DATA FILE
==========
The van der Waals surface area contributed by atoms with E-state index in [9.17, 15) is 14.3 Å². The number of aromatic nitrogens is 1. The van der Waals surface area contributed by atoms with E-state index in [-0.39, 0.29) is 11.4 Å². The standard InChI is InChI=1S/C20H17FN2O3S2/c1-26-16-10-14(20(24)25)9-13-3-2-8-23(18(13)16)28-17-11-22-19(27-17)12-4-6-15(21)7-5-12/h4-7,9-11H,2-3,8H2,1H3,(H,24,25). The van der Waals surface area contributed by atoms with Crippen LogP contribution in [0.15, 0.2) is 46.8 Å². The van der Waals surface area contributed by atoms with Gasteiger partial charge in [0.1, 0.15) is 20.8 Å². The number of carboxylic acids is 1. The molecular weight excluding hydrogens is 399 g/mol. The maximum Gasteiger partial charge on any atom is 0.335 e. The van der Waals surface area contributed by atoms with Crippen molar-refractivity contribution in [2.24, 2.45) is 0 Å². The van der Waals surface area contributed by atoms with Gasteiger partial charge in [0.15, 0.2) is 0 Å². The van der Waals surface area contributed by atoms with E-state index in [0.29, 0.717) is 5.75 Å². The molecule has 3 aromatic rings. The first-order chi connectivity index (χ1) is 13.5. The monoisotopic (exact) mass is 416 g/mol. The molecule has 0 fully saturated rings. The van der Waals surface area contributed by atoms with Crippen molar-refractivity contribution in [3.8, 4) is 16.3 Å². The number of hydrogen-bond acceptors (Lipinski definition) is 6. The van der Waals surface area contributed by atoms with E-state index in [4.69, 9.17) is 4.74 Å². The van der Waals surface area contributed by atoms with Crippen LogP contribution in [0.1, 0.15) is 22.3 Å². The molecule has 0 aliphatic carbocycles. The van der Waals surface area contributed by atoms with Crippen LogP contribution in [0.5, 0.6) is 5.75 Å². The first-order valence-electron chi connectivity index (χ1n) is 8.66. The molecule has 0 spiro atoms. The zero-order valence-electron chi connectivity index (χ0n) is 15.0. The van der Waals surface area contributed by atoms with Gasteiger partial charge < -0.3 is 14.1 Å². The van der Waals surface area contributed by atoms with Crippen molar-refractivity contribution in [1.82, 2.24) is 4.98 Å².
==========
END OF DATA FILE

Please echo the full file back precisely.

The van der Waals surface area contributed by atoms with E-state index in [9.17, 15) is 14.3 Å². The number of aromatic nitrogens is 1. The van der Waals surface area contributed by atoms with E-state index in [-0.39, 0.29) is 11.4 Å². The standard InChI is InChI=1S/C20H17FN2O3S2/c1-26-16-10-14(20(24)25)9-13-3-2-8-23(18(13)16)28-17-11-22-19(27-17)12-4-6-15(21)7-5-12/h4-7,9-11H,2-3,8H2,1H3,(H,24,25). The van der Waals surface area contributed by atoms with Crippen LogP contribution in [0.15, 0.2) is 46.8 Å². The van der Waals surface area contributed by atoms with Gasteiger partial charge in [0.1, 0.15) is 20.8 Å². The number of carboxylic acids is 1. The molecular weight excluding hydrogens is 399 g/mol. The maximum Gasteiger partial charge on any atom is 0.335 e. The van der Waals surface area contributed by atoms with Crippen molar-refractivity contribution in [2.24, 2.45) is 0 Å². The van der Waals surface area contributed by atoms with Gasteiger partial charge in [0.15, 0.2) is 0 Å². The van der Waals surface area contributed by atoms with E-state index in [0.29, 0.717) is 5.75 Å². The molecule has 3 aromatic rings. The first-order chi connectivity index (χ1) is 13.5. The monoisotopic (exact) mass is 416 g/mol. The molecule has 0 fully saturated rings. The van der Waals surface area contributed by atoms with Crippen molar-refractivity contribution in [3.8, 4) is 16.3 Å². The number of hydrogen-bond acceptors (Lipinski definition) is 6. The van der Waals surface area contributed by atoms with E-state index in [4.69, 9.17) is 4.74 Å². The van der Waals surface area contributed by atoms with Crippen LogP contribution in [0.1, 0.15) is 22.3 Å². The molecule has 0 aliphatic carbocycles. The van der Waals surface area contributed by atoms with Crippen LogP contribution in [0.5, 0.6) is 5.75 Å². The first-order valence-electron chi connectivity index (χ1n) is 8.66. The molecule has 0 spiro atoms. The zero-order valence-electron chi connectivity index (χ0n) is 15.0. The van der Waals surface area contributed by atoms with Gasteiger partial charge < -0.3 is 14.1 Å². The van der Waals surface area contributed by atoms with Crippen molar-refractivity contribution in [1.82, 2.24) is 4.98 Å².